The development of a potentially life-threatening serotonin syndrome has been reported with SNRIs and SSRIs, including escitalopram oxalate, alone but particularly with concomitant use of other serotonergic drugs (including triptans, tricyclic antidepressants, fentanyl, lithium, tramadol, tryptophan, buspirone, amphetamines, and St. John’s Wort) and with drugs that impair metabolism of serotonin (in particular, MAOIs, both those intended to treat psychiatric disorders and also others, such as linezolid and intravenous methylene blue).
Serotonin syndrome symptoms may include mental status changes (e.g., agitation, hallucinations, delirium, and coma), autonomic instability (e.g., tachycardia, labile blood pressure, dizziness, diaphoresis, flushing, hyperthermia), neuromuscular symptoms (e.g., tremor, rigidity, myoclonus, hyperreflexia, incoordination) seizures, and/or gastrointestinal symptoms (e.g., nausea, vomiting, diarrhea). Patients should be monitored for the emergence of serotonin syndrome.
The concomitant use of escitalopram oxalate with MAOIs intended to treat psychiatric disorders is contraindicated. Escitalopram oxalate should also not be started in a patient who is being treated with MAOIs such as linezolid or intravenous methylene blue. All reports with methylene blue that provided information on the route of administration involved intravenous administration in the dose range of 1 mg/kg to 8 mg/kg. No reports involved the administration of methylene blue by other routes (such as oral tablets or local tissue injection) or at lower doses. There may be circumstances when it is necessary to initiate treatment with an MAOI such as linezolid or intravenous methylene blue in a patient taking escitalopram oxalate. Escitalopram oxalate should be discontinued before initiating treatment with the MAOI [ see Contraindications ( 4.1) and Dosage and Administration ( 2.5 and 2.6) ].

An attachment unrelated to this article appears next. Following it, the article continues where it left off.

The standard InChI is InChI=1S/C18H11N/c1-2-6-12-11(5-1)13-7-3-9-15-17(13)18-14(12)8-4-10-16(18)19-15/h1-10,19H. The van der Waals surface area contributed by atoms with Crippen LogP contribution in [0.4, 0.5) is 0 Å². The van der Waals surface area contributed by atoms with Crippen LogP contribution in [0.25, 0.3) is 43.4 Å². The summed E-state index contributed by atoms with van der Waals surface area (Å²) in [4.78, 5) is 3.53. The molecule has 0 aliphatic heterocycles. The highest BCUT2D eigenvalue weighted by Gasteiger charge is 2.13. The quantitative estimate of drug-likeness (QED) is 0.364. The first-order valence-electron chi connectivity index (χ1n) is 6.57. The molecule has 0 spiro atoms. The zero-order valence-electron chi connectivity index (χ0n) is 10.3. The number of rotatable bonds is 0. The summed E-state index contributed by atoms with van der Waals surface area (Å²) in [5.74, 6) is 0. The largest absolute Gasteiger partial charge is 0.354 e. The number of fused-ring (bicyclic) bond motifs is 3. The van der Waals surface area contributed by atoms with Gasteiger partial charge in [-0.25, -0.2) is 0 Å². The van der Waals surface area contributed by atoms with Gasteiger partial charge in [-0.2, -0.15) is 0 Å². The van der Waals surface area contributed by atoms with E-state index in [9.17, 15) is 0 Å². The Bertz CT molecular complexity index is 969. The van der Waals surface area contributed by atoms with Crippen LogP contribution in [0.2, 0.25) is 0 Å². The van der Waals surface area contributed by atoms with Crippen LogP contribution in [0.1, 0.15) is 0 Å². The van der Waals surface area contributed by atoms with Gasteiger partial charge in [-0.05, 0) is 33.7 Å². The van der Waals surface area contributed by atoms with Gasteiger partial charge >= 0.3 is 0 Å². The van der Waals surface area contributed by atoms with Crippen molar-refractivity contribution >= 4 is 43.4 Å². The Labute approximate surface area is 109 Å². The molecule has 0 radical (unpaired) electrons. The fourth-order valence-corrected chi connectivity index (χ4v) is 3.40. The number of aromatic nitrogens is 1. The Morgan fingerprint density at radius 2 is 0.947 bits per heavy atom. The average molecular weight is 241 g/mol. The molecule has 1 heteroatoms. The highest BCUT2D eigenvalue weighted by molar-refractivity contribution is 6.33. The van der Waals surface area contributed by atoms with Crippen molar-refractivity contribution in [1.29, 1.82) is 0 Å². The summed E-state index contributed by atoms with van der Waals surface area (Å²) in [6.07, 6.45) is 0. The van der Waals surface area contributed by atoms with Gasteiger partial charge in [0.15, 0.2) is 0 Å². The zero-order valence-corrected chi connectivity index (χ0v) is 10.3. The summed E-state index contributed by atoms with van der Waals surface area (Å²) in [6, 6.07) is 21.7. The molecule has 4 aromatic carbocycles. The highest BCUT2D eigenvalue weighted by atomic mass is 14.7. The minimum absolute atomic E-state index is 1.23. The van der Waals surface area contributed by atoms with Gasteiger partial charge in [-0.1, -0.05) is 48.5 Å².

If concomitant use of escitalopram oxalate with other serotonergic drugs including, triptans, tricyclic antidepressants, fentanyl, lithium, tramadol, buspirone, tryptophan, amphetamine, and St. John’s Wort is clinically warranted, patients should be made aware of a potential increased risk for serotonin syndrome, particularly during treatment initiation and dose increases.
Treatment with escitalopram oxalate and any concomitant serotonergic agents, should be discontinued immediately if the above events occur and supportive symptomatic treatment should be initiated.
During marketing of escitalopram oxalate and other SSRIs and SNRIs (serotonin and norepinephrine reuptake inhibitors), there have been spontaneous reports of adverse events occurring upon discontinuation of these drugs, particularly when abrupt, including the following: dysphoric mood, irritability, agitation, dizziness, sensory disturbances (e.g., paresthesias such as electric shock sensations), anxiety, confusion, headache, lethargy, emotional lability, insomnia, and hypomania. While these events are generally self-limiting, there have been reports of serious discontinuation symptoms.
Patients should be monitored for these symptoms when discontinuing treatment with escitalopram oxalate. A gradual reduction in the dose rather than abrupt cessation is recommended whenever possible. If intolerable symptoms occur following a decrease in the dose or upon discontinuation of treatment, then resuming the previously prescribed dose may be considered. Subsequently, the physician may continue decreasing the dose but at a more gradual rate [ see Dosage and Administration ( 2.4) ].